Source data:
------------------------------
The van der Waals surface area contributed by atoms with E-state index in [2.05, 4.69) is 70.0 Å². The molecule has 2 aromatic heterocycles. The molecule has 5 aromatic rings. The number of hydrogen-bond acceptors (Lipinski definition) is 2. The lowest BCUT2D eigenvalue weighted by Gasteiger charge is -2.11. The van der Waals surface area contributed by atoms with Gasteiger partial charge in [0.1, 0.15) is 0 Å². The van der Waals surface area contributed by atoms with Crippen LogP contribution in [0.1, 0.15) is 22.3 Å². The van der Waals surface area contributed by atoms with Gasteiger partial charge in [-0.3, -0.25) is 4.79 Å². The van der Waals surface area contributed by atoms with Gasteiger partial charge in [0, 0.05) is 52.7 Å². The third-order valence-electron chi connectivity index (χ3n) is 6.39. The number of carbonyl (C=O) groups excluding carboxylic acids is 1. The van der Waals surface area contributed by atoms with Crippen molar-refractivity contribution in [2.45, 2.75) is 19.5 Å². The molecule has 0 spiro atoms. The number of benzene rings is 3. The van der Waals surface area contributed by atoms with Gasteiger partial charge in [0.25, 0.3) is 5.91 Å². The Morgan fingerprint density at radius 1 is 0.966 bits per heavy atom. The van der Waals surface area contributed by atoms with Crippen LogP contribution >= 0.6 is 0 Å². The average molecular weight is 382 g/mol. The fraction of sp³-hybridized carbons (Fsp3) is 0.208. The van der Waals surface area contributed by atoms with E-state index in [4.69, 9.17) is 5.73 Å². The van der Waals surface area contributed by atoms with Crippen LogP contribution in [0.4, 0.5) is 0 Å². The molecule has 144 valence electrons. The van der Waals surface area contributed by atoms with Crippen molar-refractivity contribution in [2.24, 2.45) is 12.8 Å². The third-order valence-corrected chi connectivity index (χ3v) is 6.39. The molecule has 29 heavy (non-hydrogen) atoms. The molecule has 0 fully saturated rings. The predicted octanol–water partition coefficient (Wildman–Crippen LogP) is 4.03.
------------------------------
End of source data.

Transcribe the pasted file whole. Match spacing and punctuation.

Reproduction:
The van der Waals surface area contributed by atoms with E-state index in [2.05, 4.69) is 70.0 Å². The molecule has 2 aromatic heterocycles. The molecule has 5 aromatic rings. The number of hydrogen-bond acceptors (Lipinski definition) is 2. The lowest BCUT2D eigenvalue weighted by Gasteiger charge is -2.11. The van der Waals surface area contributed by atoms with Gasteiger partial charge in [0.1, 0.15) is 0 Å². The van der Waals surface area contributed by atoms with Crippen LogP contribution in [0.1, 0.15) is 22.3 Å². The van der Waals surface area contributed by atoms with Gasteiger partial charge in [-0.3, -0.25) is 4.79 Å². The van der Waals surface area contributed by atoms with Gasteiger partial charge in [0, 0.05) is 52.7 Å². The third-order valence-electron chi connectivity index (χ3n) is 6.39. The number of carbonyl (C=O) groups excluding carboxylic acids is 1. The van der Waals surface area contributed by atoms with Crippen molar-refractivity contribution in [2.45, 2.75) is 19.5 Å². The molecule has 0 spiro atoms. The number of benzene rings is 3. The van der Waals surface area contributed by atoms with Gasteiger partial charge in [0.25, 0.3) is 5.91 Å². The Morgan fingerprint density at radius 1 is 0.966 bits per heavy atom. The van der Waals surface area contributed by atoms with Crippen LogP contribution >= 0.6 is 0 Å². The average molecular weight is 382 g/mol. The fraction of sp³-hybridized carbons (Fsp3) is 0.208. The van der Waals surface area contributed by atoms with E-state index in [4.69, 9.17) is 5.73 Å². The van der Waals surface area contributed by atoms with Crippen LogP contribution in [0.4, 0.5) is 0 Å². The molecule has 144 valence electrons. The van der Waals surface area contributed by atoms with Crippen molar-refractivity contribution in [2.24, 2.45) is 12.8 Å². The third-order valence-corrected chi connectivity index (χ3v) is 6.39. The molecule has 29 heavy (non-hydrogen) atoms. The molecule has 0 fully saturated rings. The predicted octanol–water partition coefficient (Wildman–Crippen LogP) is 4.03.